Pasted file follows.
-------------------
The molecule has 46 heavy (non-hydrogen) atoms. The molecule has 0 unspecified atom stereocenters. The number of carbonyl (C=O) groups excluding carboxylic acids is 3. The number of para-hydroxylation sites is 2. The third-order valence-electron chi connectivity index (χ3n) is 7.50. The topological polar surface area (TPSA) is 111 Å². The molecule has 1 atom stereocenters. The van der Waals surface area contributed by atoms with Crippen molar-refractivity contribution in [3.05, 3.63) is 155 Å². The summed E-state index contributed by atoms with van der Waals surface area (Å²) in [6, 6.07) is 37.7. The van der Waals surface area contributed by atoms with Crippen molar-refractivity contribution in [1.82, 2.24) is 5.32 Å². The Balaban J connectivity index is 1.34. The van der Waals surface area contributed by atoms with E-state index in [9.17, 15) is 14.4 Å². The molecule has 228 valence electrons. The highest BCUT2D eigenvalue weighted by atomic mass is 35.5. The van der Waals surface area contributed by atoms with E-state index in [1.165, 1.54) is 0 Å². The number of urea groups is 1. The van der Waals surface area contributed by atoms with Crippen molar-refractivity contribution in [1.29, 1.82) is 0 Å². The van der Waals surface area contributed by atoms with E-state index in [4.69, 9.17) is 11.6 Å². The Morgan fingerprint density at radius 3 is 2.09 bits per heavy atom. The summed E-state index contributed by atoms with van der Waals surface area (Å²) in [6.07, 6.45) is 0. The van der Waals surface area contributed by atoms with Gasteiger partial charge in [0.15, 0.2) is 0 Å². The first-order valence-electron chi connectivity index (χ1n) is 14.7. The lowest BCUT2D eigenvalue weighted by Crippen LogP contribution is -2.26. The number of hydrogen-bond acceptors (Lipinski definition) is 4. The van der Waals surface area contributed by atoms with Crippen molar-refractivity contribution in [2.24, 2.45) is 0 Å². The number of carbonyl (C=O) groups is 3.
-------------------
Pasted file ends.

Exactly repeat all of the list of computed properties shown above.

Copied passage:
The molecule has 46 heavy (non-hydrogen) atoms. The molecule has 0 unspecified atom stereocenters. The number of carbonyl (C=O) groups excluding carboxylic acids is 3. The number of para-hydroxylation sites is 2. The third-order valence-electron chi connectivity index (χ3n) is 7.50. The topological polar surface area (TPSA) is 111 Å². The molecule has 1 atom stereocenters. The van der Waals surface area contributed by atoms with Crippen molar-refractivity contribution in [3.05, 3.63) is 155 Å². The summed E-state index contributed by atoms with van der Waals surface area (Å²) in [6, 6.07) is 37.7. The van der Waals surface area contributed by atoms with Crippen molar-refractivity contribution in [1.82, 2.24) is 5.32 Å². The Balaban J connectivity index is 1.34. The van der Waals surface area contributed by atoms with E-state index in [9.17, 15) is 14.4 Å². The molecule has 228 valence electrons. The highest BCUT2D eigenvalue weighted by atomic mass is 35.5. The van der Waals surface area contributed by atoms with E-state index in [1.165, 1.54) is 0 Å². The number of urea groups is 1. The van der Waals surface area contributed by atoms with Crippen molar-refractivity contribution in [1.29, 1.82) is 0 Å². The van der Waals surface area contributed by atoms with E-state index in [4.69, 9.17) is 11.6 Å². The Morgan fingerprint density at radius 3 is 2.09 bits per heavy atom. The summed E-state index contributed by atoms with van der Waals surface area (Å²) in [6.07, 6.45) is 0. The van der Waals surface area contributed by atoms with Gasteiger partial charge in [0.15, 0.2) is 0 Å². The first-order valence-electron chi connectivity index (χ1n) is 14.7. The lowest BCUT2D eigenvalue weighted by Crippen LogP contribution is -2.26. The number of hydrogen-bond acceptors (Lipinski definition) is 4. The van der Waals surface area contributed by atoms with Crippen molar-refractivity contribution in [2.24, 2.45) is 0 Å². The number of carbonyl (C=O) groups is 3.